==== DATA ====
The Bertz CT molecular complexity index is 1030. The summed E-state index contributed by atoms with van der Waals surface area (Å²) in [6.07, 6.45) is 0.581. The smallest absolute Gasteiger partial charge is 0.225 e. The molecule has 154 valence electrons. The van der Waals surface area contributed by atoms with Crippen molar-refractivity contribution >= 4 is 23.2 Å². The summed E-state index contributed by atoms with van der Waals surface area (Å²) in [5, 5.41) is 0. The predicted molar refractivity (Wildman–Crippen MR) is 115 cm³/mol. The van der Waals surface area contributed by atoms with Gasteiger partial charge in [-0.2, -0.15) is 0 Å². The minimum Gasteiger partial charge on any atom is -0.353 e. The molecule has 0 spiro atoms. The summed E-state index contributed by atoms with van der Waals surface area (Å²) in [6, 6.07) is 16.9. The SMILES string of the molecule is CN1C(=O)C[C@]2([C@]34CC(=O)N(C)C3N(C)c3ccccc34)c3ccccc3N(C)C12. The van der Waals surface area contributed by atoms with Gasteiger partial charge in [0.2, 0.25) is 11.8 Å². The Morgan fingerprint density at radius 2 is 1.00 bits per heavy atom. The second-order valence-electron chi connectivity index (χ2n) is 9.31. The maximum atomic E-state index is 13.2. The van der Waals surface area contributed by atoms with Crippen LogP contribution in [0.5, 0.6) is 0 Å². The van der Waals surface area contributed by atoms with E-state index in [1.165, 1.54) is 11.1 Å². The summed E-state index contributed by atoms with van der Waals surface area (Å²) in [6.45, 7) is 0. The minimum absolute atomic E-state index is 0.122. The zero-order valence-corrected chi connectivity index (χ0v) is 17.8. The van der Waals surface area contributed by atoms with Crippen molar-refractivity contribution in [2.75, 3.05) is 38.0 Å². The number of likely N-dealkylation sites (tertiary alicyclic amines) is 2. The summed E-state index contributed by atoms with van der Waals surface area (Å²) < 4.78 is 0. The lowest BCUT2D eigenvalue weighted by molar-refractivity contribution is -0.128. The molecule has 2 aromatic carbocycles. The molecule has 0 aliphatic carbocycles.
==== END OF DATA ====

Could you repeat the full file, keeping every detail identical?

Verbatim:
The Bertz CT molecular complexity index is 1030. The summed E-state index contributed by atoms with van der Waals surface area (Å²) in [6.07, 6.45) is 0.581. The smallest absolute Gasteiger partial charge is 0.225 e. The molecule has 154 valence electrons. The van der Waals surface area contributed by atoms with Crippen molar-refractivity contribution >= 4 is 23.2 Å². The summed E-state index contributed by atoms with van der Waals surface area (Å²) in [5, 5.41) is 0. The predicted molar refractivity (Wildman–Crippen MR) is 115 cm³/mol. The van der Waals surface area contributed by atoms with Gasteiger partial charge in [-0.2, -0.15) is 0 Å². The minimum Gasteiger partial charge on any atom is -0.353 e. The molecule has 0 spiro atoms. The summed E-state index contributed by atoms with van der Waals surface area (Å²) in [6, 6.07) is 16.9. The SMILES string of the molecule is CN1C(=O)C[C@]2([C@]34CC(=O)N(C)C3N(C)c3ccccc34)c3ccccc3N(C)C12. The van der Waals surface area contributed by atoms with Gasteiger partial charge in [0.2, 0.25) is 11.8 Å². The Morgan fingerprint density at radius 2 is 1.00 bits per heavy atom. The second-order valence-electron chi connectivity index (χ2n) is 9.31. The maximum atomic E-state index is 13.2. The van der Waals surface area contributed by atoms with Crippen LogP contribution in [0.5, 0.6) is 0 Å². The van der Waals surface area contributed by atoms with E-state index in [1.165, 1.54) is 11.1 Å². The summed E-state index contributed by atoms with van der Waals surface area (Å²) in [6.45, 7) is 0. The minimum absolute atomic E-state index is 0.122. The zero-order valence-corrected chi connectivity index (χ0v) is 17.8. The van der Waals surface area contributed by atoms with Crippen molar-refractivity contribution in [2.75, 3.05) is 38.0 Å². The number of likely N-dealkylation sites (tertiary alicyclic amines) is 2. The summed E-state index contributed by atoms with van der Waals surface area (Å²) < 4.78 is 0. The lowest BCUT2D eigenvalue weighted by molar-refractivity contribution is -0.128. The molecule has 2 aromatic carbocycles. The molecule has 0 aliphatic carbocycles.